Losses have been horrendous, 3300+ Allied planes have been downed. Pilot training and leadership selection hasn't been prioritised with the result that the Allied reserves are paper-thin. The USAAF reserve pool had about 100 pilots in it, many of them with 40 to 50 A2A Exp. Only the top 10 to 20 had A2A Exp in the high 60s to low 70s. USN pools were tiny also. Essentially the Allied planes are flown by pilots ranging from 70 Exp and skill ( if they've survived since the war started ) all the way down to new 30 Exp, 30 Skill rookies. There are no reserves to speak of and it seems replacements are drawn directly into combat squadrons - where they either die or Darwin up over the months.
There are 100 F4F4s in the pool but only 20 to 30 of most other fighter types. Replacements are low at this time also. Basically the Allied air forces comprise 1/3rd good pilots, 1/3rd ok pilots and 1/3rd brand new replacements who are easy meat. There are almost no reserves and thus there is no depth to the Allied air forces. I'll be putting a LOT of effort into establishing a pilot training programme. This is as important as breathing when it comes to the game and I have a real mania for training. I think the training programme in this game is about average for games I've taken over but, really, I think training of pilots is so crucial that I'd easily expend 1/3rd of my in-game time just on training.
So, a good challenge which I think hinges on different things in different areas.
1. The ability to hold Japan back in the Pacific without actually having a fleet to do so.
2. The ability to carry out and support amphibious invasions without a fleet to support them.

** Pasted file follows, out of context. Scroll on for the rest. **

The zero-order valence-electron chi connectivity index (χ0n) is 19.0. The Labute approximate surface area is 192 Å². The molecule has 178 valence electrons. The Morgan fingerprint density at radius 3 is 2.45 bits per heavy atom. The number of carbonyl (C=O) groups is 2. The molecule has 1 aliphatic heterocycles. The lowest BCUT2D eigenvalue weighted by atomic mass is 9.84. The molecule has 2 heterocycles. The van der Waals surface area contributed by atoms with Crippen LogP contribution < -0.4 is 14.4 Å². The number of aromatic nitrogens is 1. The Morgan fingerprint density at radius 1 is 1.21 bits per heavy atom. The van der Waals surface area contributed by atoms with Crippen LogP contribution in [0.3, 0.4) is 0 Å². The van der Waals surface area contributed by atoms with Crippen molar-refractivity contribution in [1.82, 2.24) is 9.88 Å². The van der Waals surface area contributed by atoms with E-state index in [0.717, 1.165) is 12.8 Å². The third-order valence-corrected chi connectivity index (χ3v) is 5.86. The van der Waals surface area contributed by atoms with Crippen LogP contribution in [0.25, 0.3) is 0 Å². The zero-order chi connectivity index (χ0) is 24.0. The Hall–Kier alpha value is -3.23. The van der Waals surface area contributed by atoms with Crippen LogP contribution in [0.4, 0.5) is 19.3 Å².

This needs to become active or the Japanese will get so much free time and space they will begin seriously thinking about a spoiling invasion of India. They can't take it but taking southern India would delay my advance by a year or more.
The question here is whether to abandon the troops to their fate or to try to support them.
Here it is all about fancy land warfare stuff. Can I find or make a hole which I can exploit into a dislocation of his line such that the nice contiguous front is broken?
Once Darwin is taken how can I exploit that? There's a solid line of enemy bases north of Darwin and I don't have the CVs to push beyond it. The RN is in good shape but it would take horrendous losses pushing north and, frankly, I probably need it to defend India unless I can get Burma to become active.
So, a lot will depend on how a side with no fleet can stop a side with a fleet from advancing or, better yet, how a side with no fleet can attack a side with an overwhelmingly superior fleet. The answer is, of course, to mount operations which don't require fleets.
As a side goal I'd like to try to wrap this up as a going concern by the end of 1943, 16 months time. I don't think I'll have taken Japan by that stage but I think that by that stage I'd like it to be pretty clear that Japan has no hope left. We can then decide whether to play on just to test the mod to failure or we can call it and move on to another game at that stage. That timeline requires going on the offensive now - which is, unfortunately, something Damian will expect.
I'll leave with a picture of the strategic front line as it currently stands. Basically without the use of off-map routing Via Cape Town-the Falklands-Panama CONUSA is pretty much cut off right now. It is marginally quicker to go via Oz and NZ but much riskier. With that said it'll allow me to load fuel in Cape Town, drop it in Oz and Pacific Islands before reaching CONUSA so that'll increase efficiency in my fuel resupply efforts ( which is important since I have so few TKs and AOs in the US side of the Pacific ).
< Message edited by Nemo121 -- 4/22/2013 2:34:28 AM >
John Dillworth: "I had GreyJoy check my spelling and he said it was fine."
Well, that's that settled then.